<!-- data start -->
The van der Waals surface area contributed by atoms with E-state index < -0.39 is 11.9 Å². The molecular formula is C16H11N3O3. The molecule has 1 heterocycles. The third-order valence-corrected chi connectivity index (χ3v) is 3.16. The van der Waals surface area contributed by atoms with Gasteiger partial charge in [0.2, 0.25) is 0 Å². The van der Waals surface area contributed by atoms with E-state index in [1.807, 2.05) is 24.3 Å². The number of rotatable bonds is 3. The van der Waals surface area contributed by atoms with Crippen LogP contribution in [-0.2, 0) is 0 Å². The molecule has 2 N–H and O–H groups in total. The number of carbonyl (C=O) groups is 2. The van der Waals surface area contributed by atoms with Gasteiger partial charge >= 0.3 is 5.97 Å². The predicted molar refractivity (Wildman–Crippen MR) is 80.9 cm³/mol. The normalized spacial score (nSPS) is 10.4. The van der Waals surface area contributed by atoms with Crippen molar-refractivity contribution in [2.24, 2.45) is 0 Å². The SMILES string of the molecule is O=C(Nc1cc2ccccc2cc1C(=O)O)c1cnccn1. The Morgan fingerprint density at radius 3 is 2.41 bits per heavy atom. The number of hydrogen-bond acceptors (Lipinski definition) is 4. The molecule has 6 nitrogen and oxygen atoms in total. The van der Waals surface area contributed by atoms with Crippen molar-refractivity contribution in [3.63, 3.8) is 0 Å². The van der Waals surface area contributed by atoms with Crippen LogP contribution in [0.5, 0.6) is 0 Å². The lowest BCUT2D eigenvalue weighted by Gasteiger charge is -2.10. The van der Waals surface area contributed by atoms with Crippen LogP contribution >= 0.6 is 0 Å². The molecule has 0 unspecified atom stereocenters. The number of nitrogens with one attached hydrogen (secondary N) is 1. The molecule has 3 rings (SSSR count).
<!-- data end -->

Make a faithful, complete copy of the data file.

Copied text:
The van der Waals surface area contributed by atoms with E-state index < -0.39 is 11.9 Å². The molecular formula is C16H11N3O3. The molecule has 1 heterocycles. The third-order valence-corrected chi connectivity index (χ3v) is 3.16. The van der Waals surface area contributed by atoms with Gasteiger partial charge in [0.2, 0.25) is 0 Å². The van der Waals surface area contributed by atoms with E-state index in [1.807, 2.05) is 24.3 Å². The number of rotatable bonds is 3. The van der Waals surface area contributed by atoms with Crippen LogP contribution in [-0.2, 0) is 0 Å². The molecule has 2 N–H and O–H groups in total. The number of carbonyl (C=O) groups is 2. The van der Waals surface area contributed by atoms with Gasteiger partial charge >= 0.3 is 5.97 Å². The predicted molar refractivity (Wildman–Crippen MR) is 80.9 cm³/mol. The normalized spacial score (nSPS) is 10.4. The van der Waals surface area contributed by atoms with Crippen molar-refractivity contribution in [2.24, 2.45) is 0 Å². The SMILES string of the molecule is O=C(Nc1cc2ccccc2cc1C(=O)O)c1cnccn1. The Morgan fingerprint density at radius 3 is 2.41 bits per heavy atom. The number of hydrogen-bond acceptors (Lipinski definition) is 4. The molecule has 6 nitrogen and oxygen atoms in total. The van der Waals surface area contributed by atoms with Crippen molar-refractivity contribution in [3.63, 3.8) is 0 Å². The van der Waals surface area contributed by atoms with Crippen LogP contribution in [0.5, 0.6) is 0 Å². The lowest BCUT2D eigenvalue weighted by Gasteiger charge is -2.10. The van der Waals surface area contributed by atoms with Crippen LogP contribution >= 0.6 is 0 Å². The molecule has 0 unspecified atom stereocenters. The number of nitrogens with one attached hydrogen (secondary N) is 1. The molecule has 3 rings (SSSR count).